Italian Observatories to Join Forces

NAPLES, ITALY--Small organizations usually resist being subsumed into a larger one. But for astronomers at Italy's observatories--all independent but funded directly by the government--their amalgamation into the new National Institute of Astrophysics (INAF) can't come soon enough. They argue that the current fragmentation of astronomy in Italy is hampering their ability to play in the international big leagues.

The 12 observatories, which employ about half of Italy's 700 astronomers, control their own budgets, choose their own scientific programs, and hire their own researchers. Lacking a central authority to manage this scattered enterprise, the observatories have found it hard to work together on national and international projects. "It was rather difficult to start national projects that would imply big expenses," says Marcello Rodono, director of the Observatory of Catania.

The government approved the new institute in July and is expected to appoint a president and two board members in November. Rodono expects that INAF will become fully operational next summer, with its headquarters in Rome and its technical facilities possibly located on La Palma in the Canary Islands. INAF's total budget will be at least $54 million, the sum of the budgets of the 12 observatories.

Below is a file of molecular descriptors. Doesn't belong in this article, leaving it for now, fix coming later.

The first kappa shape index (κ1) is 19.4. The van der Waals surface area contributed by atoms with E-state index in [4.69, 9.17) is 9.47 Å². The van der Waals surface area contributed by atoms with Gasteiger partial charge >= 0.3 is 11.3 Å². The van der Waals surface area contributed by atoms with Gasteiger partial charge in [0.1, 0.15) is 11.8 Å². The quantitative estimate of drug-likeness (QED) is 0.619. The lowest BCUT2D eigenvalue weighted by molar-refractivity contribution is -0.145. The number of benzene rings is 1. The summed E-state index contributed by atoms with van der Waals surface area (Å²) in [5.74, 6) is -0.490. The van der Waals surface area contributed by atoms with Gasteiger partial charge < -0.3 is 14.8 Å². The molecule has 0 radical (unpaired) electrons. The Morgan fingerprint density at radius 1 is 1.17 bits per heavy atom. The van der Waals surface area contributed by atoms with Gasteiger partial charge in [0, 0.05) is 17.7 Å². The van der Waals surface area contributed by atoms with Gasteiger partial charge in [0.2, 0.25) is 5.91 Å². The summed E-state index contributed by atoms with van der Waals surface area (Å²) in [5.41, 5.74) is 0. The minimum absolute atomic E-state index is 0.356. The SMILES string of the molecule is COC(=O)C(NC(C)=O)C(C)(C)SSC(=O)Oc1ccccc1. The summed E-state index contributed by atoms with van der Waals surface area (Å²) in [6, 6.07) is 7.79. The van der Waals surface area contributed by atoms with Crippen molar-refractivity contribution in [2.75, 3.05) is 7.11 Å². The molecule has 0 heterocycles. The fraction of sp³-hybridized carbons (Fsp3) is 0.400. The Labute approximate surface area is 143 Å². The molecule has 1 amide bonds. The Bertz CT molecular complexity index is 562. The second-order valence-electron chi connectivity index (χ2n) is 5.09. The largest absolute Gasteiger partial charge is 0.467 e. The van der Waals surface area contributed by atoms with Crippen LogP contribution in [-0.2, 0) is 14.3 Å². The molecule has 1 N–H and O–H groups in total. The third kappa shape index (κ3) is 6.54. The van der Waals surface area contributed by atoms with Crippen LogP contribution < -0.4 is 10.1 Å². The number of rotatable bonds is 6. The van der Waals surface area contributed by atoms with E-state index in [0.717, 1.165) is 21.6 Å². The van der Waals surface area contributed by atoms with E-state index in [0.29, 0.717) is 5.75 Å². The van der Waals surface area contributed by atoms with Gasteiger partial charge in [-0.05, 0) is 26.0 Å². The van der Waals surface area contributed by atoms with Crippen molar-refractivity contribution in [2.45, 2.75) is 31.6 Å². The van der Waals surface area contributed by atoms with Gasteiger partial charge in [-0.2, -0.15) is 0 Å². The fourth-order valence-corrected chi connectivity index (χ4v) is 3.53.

Massimo Capaccioli, director of the Capodimonte Observatory in Naples, says the new institute should improve the management of projects such as the recently completed Galileo Telescope, the national 3.5-meter telescope on La Palma; the Large Binocular Telescope, two joined 2.84-meter scopes now under construction at the University of Arizona, in which Italy has a 25% share; and a 2.65-meter survey telescope that Capodimonte is building with the European Southern Observatory to aid its Very Large Telescope in Chile. INAF may also give a push to plans for Italy to join Spain in building on La Palma a replica of Hawaii's 10-meter Keck telescope.

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